Clutch woes

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Jun 16, 2005
Hi chaps,
clutch drags (can't get neutral etc) and also slips when given a bit of hard work to do.

the current set up is 5 bronze plates ( with a spiral groove ) .120", four steel plates .075", and a pressure plate .100" the primary case was filled with 20/50.

any tips ?
Roy - Kent, UK
20W50 is too thick for the primary, I have use Harleys Primary chaincase oil and have heard that you can use automatic transmission fluid also. The clutch plates sound like they are contaminated with oil which causes them to stick at low rpm and slip at higher. You can take them out and clean them to remove any oil and that should help. I would also inspect the center hub that the plates sit on, if this is worn and groved then the clutch plates will stick and cause all sorts of clutch problems.
I use ATF in the primary, and just enough to allow the lower run of the chain to dip into it. My experience with the bronze plates are they easily become saturated with oil. Cleaning will help, but this becomes an annual ritual. Your plate measurements are very good, so maybe a good cleaning and lighter oil may help. Also consider a clutch hub seal as it may be caused by gearbox oil contaminating the plates. This is available from RGM or "Dyno" Dave Comeau.

The dragging may be adjustment or it may be a worn clutch hub center. Examine the hub center next time you have the plates out. There should be minimal notching of the surface the inner splines slide on. Norton switched to a hardened clutch center around '72-'73, but they probably used whichever was in the box until the old one's were gone. The old style Barnett plates were supposed to be very hard on the clutch hub.

As far as adjustment, I don't follow the manuals direction of screwing in the adjuster until it touches and then back off one full turn. I find a half-turn sufficient and allows a little more lift at the spring. I also shim the clutch pack for easy clutch pull.
Check to make sure the circlip behind the basket is correctly installed.
Make sure the hub nut is not overtorqued. If you are going to remove the plates for cleaning anyways, you might as well check the hub for grooving, check the circlip, and it will give you a lot of peace of mind.
You should also be able to hear the "jangle" of the clutch plates when you lightly tap the kickstarter.
ATF Dexron 2 (the old Chrysler type) works fine in the primary and in the front end.
Thanks for the advice,
the plates are soaking in petrol (gasoline) a new -hardened - centre has been ordered from Staffs. and the old centre has been sent back to Cadbury's (Hershey's) Engineering dept. for evaluation.

I had that exact same problem with my 75 - 850 .. I replaced the bronze plates with Surflex plates . You will have to add one or two steel plates in for spacers as the thickness of the new plates will be marginally thinner. Get rid of that damn 20 / 50 and use transmission fluid . I add the 7 oz just as the manual calls for and have had no problems what so ever in three years since i changed. You will never look back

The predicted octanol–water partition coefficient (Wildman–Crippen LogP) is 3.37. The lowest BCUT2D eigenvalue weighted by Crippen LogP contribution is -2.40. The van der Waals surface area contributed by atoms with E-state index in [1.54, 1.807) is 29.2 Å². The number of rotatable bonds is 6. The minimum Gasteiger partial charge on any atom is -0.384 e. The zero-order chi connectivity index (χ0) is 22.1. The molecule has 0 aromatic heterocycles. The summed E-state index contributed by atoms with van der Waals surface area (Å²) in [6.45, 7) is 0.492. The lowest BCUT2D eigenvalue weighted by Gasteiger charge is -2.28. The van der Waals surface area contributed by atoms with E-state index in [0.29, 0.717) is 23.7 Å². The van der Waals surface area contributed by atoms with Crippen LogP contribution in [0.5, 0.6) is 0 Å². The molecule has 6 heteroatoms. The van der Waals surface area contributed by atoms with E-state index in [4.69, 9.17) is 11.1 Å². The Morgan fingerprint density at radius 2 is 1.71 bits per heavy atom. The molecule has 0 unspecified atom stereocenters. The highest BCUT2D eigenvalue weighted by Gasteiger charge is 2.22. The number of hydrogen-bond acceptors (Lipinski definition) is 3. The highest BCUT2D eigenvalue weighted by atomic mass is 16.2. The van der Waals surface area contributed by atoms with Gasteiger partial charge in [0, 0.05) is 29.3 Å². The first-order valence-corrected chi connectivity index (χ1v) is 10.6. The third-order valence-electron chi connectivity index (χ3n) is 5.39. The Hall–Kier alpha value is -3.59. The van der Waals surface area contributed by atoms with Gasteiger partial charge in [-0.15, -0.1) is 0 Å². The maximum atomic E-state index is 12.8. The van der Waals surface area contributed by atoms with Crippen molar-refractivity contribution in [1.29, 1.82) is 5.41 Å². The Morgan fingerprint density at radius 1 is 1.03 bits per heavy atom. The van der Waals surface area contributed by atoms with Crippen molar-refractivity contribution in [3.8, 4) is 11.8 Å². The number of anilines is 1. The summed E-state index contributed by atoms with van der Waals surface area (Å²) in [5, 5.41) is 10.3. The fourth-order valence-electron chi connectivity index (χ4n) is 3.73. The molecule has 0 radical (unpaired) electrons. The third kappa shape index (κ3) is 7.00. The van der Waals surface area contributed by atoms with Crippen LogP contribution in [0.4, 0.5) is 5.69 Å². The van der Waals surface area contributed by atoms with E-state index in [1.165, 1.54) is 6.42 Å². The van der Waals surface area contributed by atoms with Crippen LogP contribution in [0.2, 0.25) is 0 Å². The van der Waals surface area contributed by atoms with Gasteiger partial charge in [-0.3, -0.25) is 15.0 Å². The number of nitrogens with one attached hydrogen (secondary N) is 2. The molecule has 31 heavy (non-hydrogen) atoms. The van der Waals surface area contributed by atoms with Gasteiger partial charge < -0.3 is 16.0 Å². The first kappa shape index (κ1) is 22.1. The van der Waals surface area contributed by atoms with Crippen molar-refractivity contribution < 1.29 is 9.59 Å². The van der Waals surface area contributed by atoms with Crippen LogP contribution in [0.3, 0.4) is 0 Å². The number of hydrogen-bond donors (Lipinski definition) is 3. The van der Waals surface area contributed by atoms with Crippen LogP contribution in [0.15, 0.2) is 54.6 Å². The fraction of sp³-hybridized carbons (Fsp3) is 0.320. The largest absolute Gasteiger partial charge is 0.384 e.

Enjou your riding

The original clutch setup on my well-abused 850 mk3 is still going string, after about 60K (based on spurious speedo readings, the cable breaks with monotonous regularity...), and I've got the hang of setting it up with *just* the right amount of play to stop it from slipping. How much is not tangible, it's based on feel and comes from experience and much gnashing of teeth. If it drags a little, I don't mind. If it slips when i'm giving it the berries it does get a little embarrasing.

Three things have proved important to this.

1) I clean the plates every year in petrol, as they do get oily.
2) I use ATF in the chaincase, filling it up 'til it just starts to leak out of the filler hole.
3) Adjustment is a right royal pain in the ass until you've got the hang of it. In fact, I use the book's standard set-up and work from there if it still slips/drags/both. Practice makes perfect.

I do have the o-ring mod for the clutch actuating shaft, but I've never got round to fitting it due to the usual Norton owner's "prioritisation of problems" conundrum.

norton clutchitis....british cycle supply in nova scotia canada has the pushrod seals that will help...biggest problem is trans fluid leaking onto clutch plates....go to the ontario norton owners website..i have an article on how to setup the primary chain there which will help out a lot of woes in that area....get ahold of derek wilson...he is a regular poster on this site and discuss the matter of properly setting up the installed diaphram height on the clutch which is als critical ...good luck barry
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